The Inevitable Death Of The Crab: Review

Carlos (Juan Manuel Azcona) and Santiago (Ahcitz Azcona) are father and son who live a comfortable life in Mexico. They have a nice house and a loving family, so they don’t really expect anything bad to happen to them any time soon.

Then one day, Carlos picks up the phone and is threatened by the man on the other side. However, Carlos thinks that it’s a prank call so he hangs up and goes about his day.

A while later, Carlos picks up the phone again and it’s the same man demanding money in return for protection from the cartel that have targeted his house. Carlos tells his son about the phone call and reassures him that there’s nothing to worry about as it’s just a scam. However, when Santiago picks up the phone, he takes the threats a little more seriously and an overwhelming paranoia sets in.



The Inevitable Death of The Crab (or La Inevitable Muerte del Cangrejo in the original Spanish) is a suspenseful crime drama written, directed by and co-starring Ahcitz Azcona. Set in Mexico, it turns the stories of evil Mexican crime lords around in order to talk about the victims.

Fully aware of the stereotypes portrayed by the media, Ahcitz Azcona’s script attempts to do things in a more realistic and less glamorised way which often shows the bravado of men in power. However, it does not shy away from the fact that as with the rest of the world, crime does still exist in Mexico and it could happen to anyone.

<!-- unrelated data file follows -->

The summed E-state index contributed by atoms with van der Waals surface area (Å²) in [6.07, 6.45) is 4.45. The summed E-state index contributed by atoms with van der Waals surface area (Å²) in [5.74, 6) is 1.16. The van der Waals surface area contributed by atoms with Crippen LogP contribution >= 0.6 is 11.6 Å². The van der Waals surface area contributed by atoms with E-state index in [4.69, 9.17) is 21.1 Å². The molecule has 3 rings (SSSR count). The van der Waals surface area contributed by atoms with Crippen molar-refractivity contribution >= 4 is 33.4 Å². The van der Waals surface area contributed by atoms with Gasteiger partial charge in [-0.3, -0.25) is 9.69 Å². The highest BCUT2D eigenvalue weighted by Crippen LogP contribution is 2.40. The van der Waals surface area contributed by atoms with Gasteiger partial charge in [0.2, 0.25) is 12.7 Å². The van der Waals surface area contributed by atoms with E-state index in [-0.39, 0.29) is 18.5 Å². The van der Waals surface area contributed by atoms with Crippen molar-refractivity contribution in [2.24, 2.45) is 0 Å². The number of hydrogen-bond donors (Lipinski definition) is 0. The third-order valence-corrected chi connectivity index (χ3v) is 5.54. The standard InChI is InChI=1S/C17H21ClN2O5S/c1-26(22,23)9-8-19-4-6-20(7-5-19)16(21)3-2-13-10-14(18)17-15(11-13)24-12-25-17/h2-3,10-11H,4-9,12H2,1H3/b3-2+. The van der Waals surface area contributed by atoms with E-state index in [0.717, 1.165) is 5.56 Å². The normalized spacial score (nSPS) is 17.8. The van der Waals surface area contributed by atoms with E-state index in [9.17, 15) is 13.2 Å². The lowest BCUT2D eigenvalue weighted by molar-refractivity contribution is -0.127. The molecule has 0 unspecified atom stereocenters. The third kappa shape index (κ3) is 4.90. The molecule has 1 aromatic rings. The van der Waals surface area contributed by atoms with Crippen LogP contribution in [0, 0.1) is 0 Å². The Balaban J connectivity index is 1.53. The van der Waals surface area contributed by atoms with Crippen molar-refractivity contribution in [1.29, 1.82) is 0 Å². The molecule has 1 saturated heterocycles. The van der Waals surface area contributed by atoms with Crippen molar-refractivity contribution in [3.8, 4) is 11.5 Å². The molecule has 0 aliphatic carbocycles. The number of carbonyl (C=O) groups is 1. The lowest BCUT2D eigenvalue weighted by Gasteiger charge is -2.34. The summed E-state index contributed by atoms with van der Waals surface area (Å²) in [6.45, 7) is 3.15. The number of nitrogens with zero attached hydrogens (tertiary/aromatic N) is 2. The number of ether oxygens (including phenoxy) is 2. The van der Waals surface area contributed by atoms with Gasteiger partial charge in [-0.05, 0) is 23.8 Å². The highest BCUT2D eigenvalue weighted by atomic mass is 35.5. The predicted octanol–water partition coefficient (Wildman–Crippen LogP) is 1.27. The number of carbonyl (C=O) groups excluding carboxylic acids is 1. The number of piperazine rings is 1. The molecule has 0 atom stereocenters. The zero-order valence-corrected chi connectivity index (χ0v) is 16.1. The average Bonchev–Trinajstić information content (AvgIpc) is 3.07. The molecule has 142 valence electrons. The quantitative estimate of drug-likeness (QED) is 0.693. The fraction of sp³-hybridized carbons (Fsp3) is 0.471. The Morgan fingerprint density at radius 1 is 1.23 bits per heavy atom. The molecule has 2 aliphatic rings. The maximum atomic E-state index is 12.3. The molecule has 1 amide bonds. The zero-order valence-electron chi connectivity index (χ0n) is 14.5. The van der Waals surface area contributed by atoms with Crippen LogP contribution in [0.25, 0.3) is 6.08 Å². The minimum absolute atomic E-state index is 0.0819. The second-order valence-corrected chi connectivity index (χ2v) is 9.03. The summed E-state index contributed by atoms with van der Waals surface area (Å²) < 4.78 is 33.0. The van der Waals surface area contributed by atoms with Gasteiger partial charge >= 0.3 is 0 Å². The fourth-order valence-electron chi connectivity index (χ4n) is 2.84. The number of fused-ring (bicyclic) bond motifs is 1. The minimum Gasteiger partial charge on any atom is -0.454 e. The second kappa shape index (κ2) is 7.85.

What starts out at first as something that could be brushed off as a fake call soon turns into a drama that will keep the audience on the edge of their seats. Although not even making the 90-minute mark, Azcona manages to squeeze in everything that needs to be told in the script which make it feel like a full-length feature.

That’s not to say the pacing is slow, but it may surprise some audience members as to how little an amount of time has passed as they’ve been leaning in to watch what happens. The Inevitable Death of The Crab has something to say about how Mexico is depicted on screen and does it in an engaging way which slowly unfolds its story, keeping its audience guessing right up until the very last minute.


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Joel found out that he had a talent for absorbing film trivia at a young age. Ever since then he has probably watched more films than the average human being, not because he has no filter but because it’s one of the most enjoyable, fulfilling and enriching experiences that a person can have. He also has a weak spot for bad sci-fi/horror movies because he is a huge geek and doesn’t care who knows it.

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